British Columbia

B.C.'s South Coast could soon see smoky skies, experts warn

The Lower Mainland might see smoky skies soon as wildfires continue to burn across B.C. and continental America, scientists warn.

Meteorologist says new wildfires or a change of wind could quickly bring smoke to the Lower Mainland

Smoke over downtown Vancouver last year. Scientists are warning residents to prepare for similar conditions as nearly 300 wildfires burn in B.C. (Ben Nelms/CBC)

B.C.'s South Coast, including the Lower Mainland, might see smoky skies soon as wildfires continue to burn across the province and the continental U.S., scientists are warning.

The area has thus far escaped the brunt of the hazy conditions that have caused air quality warnings to be issued throughout the province.

However, as nearly 300 wildfires continue to burn in B.C. and in the northwestern U.S., meteorologists and environmental scientists are saying the region might not have clear conditions for too much longer.

The reason the South Coast has not yet faced air quality warnings is because of where fires are burning, according to provincial air quality meteorologist Tarek Ayache.

"Given that the fires are mostly in the Interior and south of the border, and given that the wind is blowing mostly from the southwest, [...] the smoke is mainly affecting the Interior and not the coast," he said.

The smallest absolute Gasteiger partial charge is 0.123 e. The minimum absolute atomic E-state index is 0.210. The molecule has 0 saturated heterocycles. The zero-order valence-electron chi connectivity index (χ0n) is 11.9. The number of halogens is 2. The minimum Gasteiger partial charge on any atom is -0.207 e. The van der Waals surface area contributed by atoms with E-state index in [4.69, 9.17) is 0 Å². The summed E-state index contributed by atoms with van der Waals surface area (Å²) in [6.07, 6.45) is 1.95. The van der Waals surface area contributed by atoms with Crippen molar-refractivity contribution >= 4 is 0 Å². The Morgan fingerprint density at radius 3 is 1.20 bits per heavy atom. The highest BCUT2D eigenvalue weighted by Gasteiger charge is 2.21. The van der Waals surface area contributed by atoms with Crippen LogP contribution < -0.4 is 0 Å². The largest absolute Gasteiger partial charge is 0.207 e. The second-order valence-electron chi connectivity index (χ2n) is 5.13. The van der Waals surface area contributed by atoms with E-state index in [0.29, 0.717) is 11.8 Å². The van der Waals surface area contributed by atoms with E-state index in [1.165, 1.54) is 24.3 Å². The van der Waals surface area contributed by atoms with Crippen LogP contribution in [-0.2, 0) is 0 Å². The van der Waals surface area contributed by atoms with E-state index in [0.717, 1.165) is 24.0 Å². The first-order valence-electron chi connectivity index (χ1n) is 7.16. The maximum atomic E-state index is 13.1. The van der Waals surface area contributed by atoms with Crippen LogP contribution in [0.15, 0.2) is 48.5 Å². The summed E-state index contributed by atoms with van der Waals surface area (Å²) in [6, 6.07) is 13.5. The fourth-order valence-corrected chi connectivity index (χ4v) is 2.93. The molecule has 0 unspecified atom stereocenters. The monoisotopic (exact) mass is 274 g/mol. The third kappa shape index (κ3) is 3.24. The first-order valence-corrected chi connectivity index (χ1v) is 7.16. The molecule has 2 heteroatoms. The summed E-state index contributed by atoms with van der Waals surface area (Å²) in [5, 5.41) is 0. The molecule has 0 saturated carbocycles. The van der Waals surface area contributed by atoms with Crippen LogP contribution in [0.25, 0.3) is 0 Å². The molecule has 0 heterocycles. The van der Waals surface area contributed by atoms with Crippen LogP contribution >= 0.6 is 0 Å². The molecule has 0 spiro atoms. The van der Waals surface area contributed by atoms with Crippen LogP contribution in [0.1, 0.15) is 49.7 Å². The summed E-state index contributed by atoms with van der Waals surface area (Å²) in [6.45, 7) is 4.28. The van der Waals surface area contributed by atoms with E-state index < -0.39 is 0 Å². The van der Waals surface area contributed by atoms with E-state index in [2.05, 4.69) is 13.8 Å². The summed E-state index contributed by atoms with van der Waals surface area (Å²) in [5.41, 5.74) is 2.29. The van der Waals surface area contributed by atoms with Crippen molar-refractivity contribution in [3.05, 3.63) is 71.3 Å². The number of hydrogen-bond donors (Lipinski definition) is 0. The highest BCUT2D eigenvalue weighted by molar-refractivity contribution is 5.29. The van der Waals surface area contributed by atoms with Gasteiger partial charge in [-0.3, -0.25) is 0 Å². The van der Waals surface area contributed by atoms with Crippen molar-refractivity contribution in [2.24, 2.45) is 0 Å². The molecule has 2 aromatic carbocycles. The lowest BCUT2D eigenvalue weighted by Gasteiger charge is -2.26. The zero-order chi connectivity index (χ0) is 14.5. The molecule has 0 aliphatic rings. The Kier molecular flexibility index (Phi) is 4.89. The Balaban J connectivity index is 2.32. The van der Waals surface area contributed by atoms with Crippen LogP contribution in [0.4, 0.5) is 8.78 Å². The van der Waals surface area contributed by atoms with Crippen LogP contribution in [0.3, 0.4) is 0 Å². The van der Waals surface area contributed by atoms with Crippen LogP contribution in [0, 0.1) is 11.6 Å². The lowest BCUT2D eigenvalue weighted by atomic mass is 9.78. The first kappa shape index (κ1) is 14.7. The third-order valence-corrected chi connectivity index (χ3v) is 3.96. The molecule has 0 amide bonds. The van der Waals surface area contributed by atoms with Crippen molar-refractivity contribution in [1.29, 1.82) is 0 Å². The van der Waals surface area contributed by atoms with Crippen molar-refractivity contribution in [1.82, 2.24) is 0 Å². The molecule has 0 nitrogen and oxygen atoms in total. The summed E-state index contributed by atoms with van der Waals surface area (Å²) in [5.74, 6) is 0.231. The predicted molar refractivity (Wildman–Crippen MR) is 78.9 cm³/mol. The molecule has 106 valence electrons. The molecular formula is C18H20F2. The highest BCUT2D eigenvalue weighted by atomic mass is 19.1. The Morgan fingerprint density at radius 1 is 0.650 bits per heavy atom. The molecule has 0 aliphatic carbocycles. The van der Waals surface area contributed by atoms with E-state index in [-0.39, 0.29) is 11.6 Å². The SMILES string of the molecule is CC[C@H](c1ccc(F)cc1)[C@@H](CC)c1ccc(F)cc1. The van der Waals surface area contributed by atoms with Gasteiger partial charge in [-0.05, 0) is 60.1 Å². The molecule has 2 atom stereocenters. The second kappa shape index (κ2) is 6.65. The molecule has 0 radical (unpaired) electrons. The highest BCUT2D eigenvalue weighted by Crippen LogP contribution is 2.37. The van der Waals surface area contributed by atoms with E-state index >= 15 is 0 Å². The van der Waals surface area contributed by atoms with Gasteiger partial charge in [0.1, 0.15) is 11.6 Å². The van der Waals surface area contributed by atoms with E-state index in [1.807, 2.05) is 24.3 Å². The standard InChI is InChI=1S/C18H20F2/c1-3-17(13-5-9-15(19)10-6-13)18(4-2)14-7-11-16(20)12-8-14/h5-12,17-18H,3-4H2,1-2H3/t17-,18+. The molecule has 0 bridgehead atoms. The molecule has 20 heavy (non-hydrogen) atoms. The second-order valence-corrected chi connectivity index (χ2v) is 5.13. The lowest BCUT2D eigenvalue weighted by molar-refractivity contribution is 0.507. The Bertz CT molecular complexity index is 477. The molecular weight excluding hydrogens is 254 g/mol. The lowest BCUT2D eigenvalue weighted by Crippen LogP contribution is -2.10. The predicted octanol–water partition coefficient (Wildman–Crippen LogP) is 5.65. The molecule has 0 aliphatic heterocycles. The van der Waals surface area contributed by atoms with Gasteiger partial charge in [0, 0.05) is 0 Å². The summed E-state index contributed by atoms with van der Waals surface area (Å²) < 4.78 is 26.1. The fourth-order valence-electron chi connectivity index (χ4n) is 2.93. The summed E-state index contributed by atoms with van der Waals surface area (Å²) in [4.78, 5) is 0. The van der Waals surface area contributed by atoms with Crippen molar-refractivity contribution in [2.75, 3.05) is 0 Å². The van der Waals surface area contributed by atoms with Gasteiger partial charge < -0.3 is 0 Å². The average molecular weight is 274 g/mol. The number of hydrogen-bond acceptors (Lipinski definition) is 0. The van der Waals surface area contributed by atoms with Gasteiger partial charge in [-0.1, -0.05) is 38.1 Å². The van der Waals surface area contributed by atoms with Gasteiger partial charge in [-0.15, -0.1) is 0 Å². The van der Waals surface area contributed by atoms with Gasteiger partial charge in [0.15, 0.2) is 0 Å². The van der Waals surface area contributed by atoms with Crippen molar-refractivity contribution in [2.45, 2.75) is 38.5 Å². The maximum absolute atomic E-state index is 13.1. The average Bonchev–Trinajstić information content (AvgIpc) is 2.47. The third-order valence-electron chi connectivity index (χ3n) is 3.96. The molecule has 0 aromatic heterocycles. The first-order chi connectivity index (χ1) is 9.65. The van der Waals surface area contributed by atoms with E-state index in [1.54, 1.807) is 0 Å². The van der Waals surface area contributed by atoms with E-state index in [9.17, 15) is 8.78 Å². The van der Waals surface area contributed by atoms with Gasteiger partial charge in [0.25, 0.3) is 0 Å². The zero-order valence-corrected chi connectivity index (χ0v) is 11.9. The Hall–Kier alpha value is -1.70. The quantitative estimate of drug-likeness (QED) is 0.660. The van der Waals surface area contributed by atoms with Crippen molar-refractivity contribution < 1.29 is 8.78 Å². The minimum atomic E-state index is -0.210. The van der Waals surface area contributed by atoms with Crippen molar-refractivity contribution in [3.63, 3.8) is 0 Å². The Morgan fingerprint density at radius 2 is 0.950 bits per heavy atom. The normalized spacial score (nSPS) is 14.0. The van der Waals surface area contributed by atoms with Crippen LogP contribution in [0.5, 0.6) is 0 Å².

Ayache says the situation is "volatile", however, and new wildfires or a change of wind conditions could mean hazy conditions on the South Coast very quickly.

The region's long dry spell, with no rain on the horizon for a while, means fires could start "at any time," according to Ayache.

Interior air currently very unsafe

Michael Mehta, an environmental studies professor at Thompson Rivers University, says air quality in the Interior is "way beyond safe levels."

"We know that from the California wildfires in recent years, with numbers [of pollutants]  that are a lot less than what we've seen in British Columbia this year [...] that we're likely to have a proportionately higher number of excess deaths," he said.

Mehta says the readings for particulate matter in Kamloops, B.C., based on sensors he set up, show concentrations of particulate matter well beyond 100 micrograms per cubic metre.

The Sparks Lake wildfire burning an hour northwest of Kamloops. Experts say the South Coast could see smoky conditions in the near future. (BC Wildfire Service/Twitter)
 

The World Health Organization says that a value of 25 micrograms per cubic metre over a 24-hour period is considered safe, while the province aims for a value of eight yearly.

However, the fact that these smoky conditions are concentrated away from the South Coast is what is leading to political inaction, according to Mehta.

"I think that's one of the reasons why Premier John Horgan hasn't called for a provincial state of emergency, which he should. I mean, a lot of the province is on fire," Mehta said.

The air quality health index in Kamloops has sat at 10+ (very high health risk) for much of the week, while it only peaked at three at Metro Vancouver's recording stations.

"It just takes the energy out of you, and it's hard to breathe. So you don't want to be moving too fast," said Kamloops resident Nancy Bepple, describing what she says are "abysmal" conditions.

She says the smoke was so dense in the city this week she was unable to see across the Thompson River valley.

Ayache says he encourages residents in the South Coast to prepare for smoky conditions by subscribing to the province's air quality advisories so that they are informed of poor air quality in their area.

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